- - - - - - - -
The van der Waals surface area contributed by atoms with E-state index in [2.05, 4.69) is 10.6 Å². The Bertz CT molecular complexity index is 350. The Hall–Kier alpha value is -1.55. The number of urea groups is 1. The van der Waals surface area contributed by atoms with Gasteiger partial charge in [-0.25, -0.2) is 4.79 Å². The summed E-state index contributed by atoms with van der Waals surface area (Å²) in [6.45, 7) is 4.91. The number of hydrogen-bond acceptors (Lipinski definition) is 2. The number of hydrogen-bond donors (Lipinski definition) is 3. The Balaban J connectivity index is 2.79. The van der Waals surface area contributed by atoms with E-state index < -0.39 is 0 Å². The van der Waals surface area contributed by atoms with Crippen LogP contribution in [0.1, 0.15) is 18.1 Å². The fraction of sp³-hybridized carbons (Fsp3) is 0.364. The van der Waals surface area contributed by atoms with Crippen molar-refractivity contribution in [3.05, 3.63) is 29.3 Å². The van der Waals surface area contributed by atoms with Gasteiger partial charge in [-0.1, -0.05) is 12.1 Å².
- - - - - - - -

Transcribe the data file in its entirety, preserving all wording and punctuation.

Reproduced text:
The van der Waals surface area contributed by atoms with E-state index in [2.05, 4.69) is 10.6 Å². The Bertz CT molecular complexity index is 350. The Hall–Kier alpha value is -1.55. The number of urea groups is 1. The van der Waals surface area contributed by atoms with Gasteiger partial charge in [-0.25, -0.2) is 4.79 Å². The summed E-state index contributed by atoms with van der Waals surface area (Å²) in [6.45, 7) is 4.91. The number of hydrogen-bond acceptors (Lipinski definition) is 2. The number of hydrogen-bond donors (Lipinski definition) is 3. The Balaban J connectivity index is 2.79. The van der Waals surface area contributed by atoms with E-state index < -0.39 is 0 Å². The van der Waals surface area contributed by atoms with Crippen LogP contribution in [0.1, 0.15) is 18.1 Å². The fraction of sp³-hybridized carbons (Fsp3) is 0.364. The van der Waals surface area contributed by atoms with Crippen molar-refractivity contribution in [3.05, 3.63) is 29.3 Å². The van der Waals surface area contributed by atoms with Gasteiger partial charge in [-0.1, -0.05) is 12.1 Å².